What is it about?

This paper looked at implementing an adapted version of the Wheelchair Skills Program for a group of lower limb amputees undertaking inpatient rehabilitation to measure the impact this had on their confidence, skill acquisition and attainment of goals.

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Why is it important?

Post-intervention, we saw an increase in user skill performance and confidence. However, it was recognised that wheelchair user engagement in the program was challenging and was affected by competing commitments and priorities, such as other rehabilitation or rest. It was also challenging for staff facilitating the program due to competing time demands and the expectation of learning how to teach wheelchair skills as well as risk management processes on the job.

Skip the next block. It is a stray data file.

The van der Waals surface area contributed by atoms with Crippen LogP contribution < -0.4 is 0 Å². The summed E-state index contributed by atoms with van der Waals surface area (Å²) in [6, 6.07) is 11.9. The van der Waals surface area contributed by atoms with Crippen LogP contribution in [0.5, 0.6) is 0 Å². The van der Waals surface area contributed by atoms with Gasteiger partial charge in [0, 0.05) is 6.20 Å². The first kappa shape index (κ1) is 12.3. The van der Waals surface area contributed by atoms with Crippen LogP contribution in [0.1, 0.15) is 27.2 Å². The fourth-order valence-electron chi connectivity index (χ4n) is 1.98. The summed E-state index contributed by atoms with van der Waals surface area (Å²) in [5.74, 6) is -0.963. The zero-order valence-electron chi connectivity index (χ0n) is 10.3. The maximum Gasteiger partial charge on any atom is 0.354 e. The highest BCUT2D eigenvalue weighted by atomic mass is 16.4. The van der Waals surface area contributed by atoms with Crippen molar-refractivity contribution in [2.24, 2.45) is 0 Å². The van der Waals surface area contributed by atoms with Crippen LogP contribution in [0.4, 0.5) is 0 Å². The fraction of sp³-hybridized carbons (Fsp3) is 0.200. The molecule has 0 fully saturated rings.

A systematic approach to facilitating wheelchair skills, such as the wheelchair skills training program is important in building skills and confidence for people with amputations and should be considered within inpatient rehabilitation settings.

Kimberly Charlton
University of Adelaide

Read the Original

This page is a summary of: Facilitating manual wheelchair skills following lower limb amputation using a group process: A nested mixed methods pilot study, Australian Occupational Therapy Journal, July 2021, Wiley, DOI: 10.1111/1440-1630.12759.
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